Steve Niles’ Remains comic-book miniseries is terrific; Michael Laimo’s Dead Souls novel was average even by horror-paperback standards. Both resulting movies were directed by Colin Theys and written by John Doolan (the team behind Chiller’s inaugural telepic, Alien Opponent, not considered here because it’s not based on pre-existing material). Both also reside on a similar plane of meh, despite starting with texts of unequal weight.
The main problem, and it’s especially apparent with something as supernaturally dependent as Dead Souls, is this: Chiller’s movies are too ambitious — not for their own good, but for their own meager budgets. They literally cannot afford to pull off plots this eager-beaver.
Anyway, that’s my theory and I’m sticking to it — at least until Chiller ups its funding (unlikely) or scales back to near-microcinema techniques à la Paranormal Activity (more likely).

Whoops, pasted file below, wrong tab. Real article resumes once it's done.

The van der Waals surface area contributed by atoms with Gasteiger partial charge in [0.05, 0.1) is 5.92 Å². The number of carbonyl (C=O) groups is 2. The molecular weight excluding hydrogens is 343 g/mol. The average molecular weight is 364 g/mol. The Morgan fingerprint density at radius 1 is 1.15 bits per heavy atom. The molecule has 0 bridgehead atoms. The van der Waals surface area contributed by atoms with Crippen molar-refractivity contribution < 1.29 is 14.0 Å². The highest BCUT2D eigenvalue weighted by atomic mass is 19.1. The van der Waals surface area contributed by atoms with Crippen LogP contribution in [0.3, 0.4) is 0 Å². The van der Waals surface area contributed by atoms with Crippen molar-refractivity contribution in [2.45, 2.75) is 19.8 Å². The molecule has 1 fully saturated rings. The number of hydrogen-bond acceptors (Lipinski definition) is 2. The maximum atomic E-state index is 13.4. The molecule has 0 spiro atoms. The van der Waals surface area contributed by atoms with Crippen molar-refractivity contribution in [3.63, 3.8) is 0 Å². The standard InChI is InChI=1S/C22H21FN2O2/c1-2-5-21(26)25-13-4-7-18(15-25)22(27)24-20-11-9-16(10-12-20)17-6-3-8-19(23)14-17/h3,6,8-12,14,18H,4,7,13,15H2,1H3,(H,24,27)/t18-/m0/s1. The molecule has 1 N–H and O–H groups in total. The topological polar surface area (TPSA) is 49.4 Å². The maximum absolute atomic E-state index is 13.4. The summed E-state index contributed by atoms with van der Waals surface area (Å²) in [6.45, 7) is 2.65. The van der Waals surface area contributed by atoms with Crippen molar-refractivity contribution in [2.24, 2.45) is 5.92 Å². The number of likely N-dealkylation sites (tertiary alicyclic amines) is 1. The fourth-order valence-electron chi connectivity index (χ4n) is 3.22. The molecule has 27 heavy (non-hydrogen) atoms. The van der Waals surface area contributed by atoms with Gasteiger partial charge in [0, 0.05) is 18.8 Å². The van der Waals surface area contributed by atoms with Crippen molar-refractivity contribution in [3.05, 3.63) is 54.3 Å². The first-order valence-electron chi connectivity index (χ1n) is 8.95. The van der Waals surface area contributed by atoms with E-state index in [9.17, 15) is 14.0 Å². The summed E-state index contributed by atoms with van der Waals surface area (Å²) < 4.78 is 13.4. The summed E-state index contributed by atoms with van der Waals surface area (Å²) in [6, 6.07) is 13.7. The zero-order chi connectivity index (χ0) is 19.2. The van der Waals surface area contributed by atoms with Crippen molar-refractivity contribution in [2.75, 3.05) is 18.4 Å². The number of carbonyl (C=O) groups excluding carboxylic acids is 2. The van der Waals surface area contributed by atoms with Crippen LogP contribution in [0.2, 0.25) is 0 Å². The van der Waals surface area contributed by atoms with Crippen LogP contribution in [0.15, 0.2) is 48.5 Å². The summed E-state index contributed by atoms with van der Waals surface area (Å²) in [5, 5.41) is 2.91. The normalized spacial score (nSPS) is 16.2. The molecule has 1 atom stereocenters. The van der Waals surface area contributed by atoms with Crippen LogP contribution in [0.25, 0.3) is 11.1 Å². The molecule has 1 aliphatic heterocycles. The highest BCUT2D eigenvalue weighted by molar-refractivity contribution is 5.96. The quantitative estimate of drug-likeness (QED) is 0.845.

As for now, the “highly rated” (per the PR materials) Dead Souls begins with a prologue of palpable dread. In the small town of Wellfield, Maine, a preacher murders his wife, daughter, son and dog, and nails them to their own crucifix in the barn. (Attention, PETA: The canine is spared this injustice.) This would-be servant of the Lord then hammers himself up there; only the infant Bryan survives, because Dad couldn’t find him.
It’s the best scene in the movie; everything thereafter pales. Fast-forward 17 years and Bryan, now known as Johnny (Jesse James, Jumper), turns 18, thereby inheriting the 125-acre estate he knows nothing about. Despite being abandoned all this time, the dusty home still has phone service and electricity. Well, mostly abandoned — it houses a cute runaway (Magda Apanowicz, TV’s Caprica) and those titular dead souls (which is wholly redundant, but I get that it sounds cool).
And that’s where the thriftiness of Chiller Pictures bears so little fruit. What could have been compelling ends up silly. James’ performance is as messy as his unkempt hair (at times resembling Raising Arizona‘s H.I. McDunnough); Apanowicz’s character is so hipper-than-thou as to be off-putting; and neither is worth rooting for. By the time B-movie MVP Bill Moseley (Texas Chainsaw) shows up late in the game, no amount of goodness he brings can save it.